Yet on the other hand, Dr Huang notes in his study that the deep impression of Tan’s activism inspired some of the ruling party’s members such as Dr Balaji Sadasivan and Mr Tharman Shanmugaratnam to serve Singapore.    

The death of student activism meanwhile led to an increase in youth political apathy.  An article in The Straits Times on 16 June 2001 highlighted that young voters felt that this was a result of being “perpetuated by the Government arguing that citizens should join political parties if they want to be involved in politics, and an environment that is still heavy on permit requirements for all things remotely political”.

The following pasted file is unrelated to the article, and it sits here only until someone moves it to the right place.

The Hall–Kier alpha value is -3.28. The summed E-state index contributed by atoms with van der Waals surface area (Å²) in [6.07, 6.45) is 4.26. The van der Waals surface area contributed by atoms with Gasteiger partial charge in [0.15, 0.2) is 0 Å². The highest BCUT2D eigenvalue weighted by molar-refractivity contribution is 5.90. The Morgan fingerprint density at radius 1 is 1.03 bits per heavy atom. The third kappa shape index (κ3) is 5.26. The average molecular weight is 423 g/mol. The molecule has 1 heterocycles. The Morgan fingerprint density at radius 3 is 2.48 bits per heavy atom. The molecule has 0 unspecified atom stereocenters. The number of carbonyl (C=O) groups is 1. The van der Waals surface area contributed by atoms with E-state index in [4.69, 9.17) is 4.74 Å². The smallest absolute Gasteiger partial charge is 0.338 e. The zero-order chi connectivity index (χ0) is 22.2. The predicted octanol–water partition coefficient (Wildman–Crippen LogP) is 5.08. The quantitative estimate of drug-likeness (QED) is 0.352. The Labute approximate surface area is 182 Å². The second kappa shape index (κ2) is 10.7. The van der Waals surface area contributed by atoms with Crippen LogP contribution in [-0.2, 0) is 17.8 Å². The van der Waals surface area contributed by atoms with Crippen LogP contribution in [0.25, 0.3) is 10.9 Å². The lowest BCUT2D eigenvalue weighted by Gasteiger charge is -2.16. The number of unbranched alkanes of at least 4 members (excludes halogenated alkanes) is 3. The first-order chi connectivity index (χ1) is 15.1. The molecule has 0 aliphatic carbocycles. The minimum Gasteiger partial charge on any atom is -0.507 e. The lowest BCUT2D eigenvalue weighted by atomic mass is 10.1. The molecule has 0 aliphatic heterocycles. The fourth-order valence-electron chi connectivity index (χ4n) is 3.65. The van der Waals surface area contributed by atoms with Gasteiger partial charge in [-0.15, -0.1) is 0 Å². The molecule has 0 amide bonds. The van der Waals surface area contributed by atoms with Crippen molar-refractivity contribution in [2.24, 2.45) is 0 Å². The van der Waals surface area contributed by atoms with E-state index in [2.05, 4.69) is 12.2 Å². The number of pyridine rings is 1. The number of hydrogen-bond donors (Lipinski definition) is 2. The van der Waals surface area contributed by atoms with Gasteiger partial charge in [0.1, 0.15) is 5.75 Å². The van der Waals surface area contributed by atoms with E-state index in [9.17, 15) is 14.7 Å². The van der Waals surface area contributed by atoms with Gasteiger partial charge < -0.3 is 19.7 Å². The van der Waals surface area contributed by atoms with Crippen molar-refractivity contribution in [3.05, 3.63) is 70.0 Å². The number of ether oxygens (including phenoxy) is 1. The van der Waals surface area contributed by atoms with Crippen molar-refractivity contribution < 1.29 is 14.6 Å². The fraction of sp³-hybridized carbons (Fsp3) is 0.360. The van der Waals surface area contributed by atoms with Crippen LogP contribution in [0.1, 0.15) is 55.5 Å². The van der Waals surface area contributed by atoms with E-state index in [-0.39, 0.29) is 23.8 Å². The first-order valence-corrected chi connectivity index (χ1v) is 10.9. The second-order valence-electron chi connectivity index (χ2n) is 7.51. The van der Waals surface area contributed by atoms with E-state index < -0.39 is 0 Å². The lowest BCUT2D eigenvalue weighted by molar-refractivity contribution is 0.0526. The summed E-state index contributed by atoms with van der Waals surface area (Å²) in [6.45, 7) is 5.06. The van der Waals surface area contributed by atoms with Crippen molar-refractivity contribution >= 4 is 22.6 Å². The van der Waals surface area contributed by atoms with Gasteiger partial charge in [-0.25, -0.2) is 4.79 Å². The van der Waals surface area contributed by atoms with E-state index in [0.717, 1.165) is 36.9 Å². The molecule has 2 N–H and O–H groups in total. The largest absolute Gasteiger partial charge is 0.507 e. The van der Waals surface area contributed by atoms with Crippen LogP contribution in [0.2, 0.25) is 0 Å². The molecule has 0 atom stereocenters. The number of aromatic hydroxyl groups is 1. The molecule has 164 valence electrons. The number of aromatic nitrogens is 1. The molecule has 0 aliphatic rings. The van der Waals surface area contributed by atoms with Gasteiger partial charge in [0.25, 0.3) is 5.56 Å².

Meanwhile student activism continued to flourish in other Western democracies and even in countries such as Indonesia and Iran.  Student groups in Indonesia were key engineers in the fall of the Suharto regime.  A May 2008 article in Business Week highlights the efforts of Tom Kalil to energise and empower students at the University of California, Berkeley to engage in challenging social problems of pollution, healthcare and sustainability.

Dr Huang points out that the Government is aware of the political indifference of Singapore youths, and is committed to raising political awareness amongst the youth.  Yet youths are still restricted to non-political, socio-community involvement.  There is no relaxation of the rules put in place post-Tan Wah Piow era.  In the various discourses and exchanges between students and the authorities, there have been no critical examination of the history of student activism in Singapore.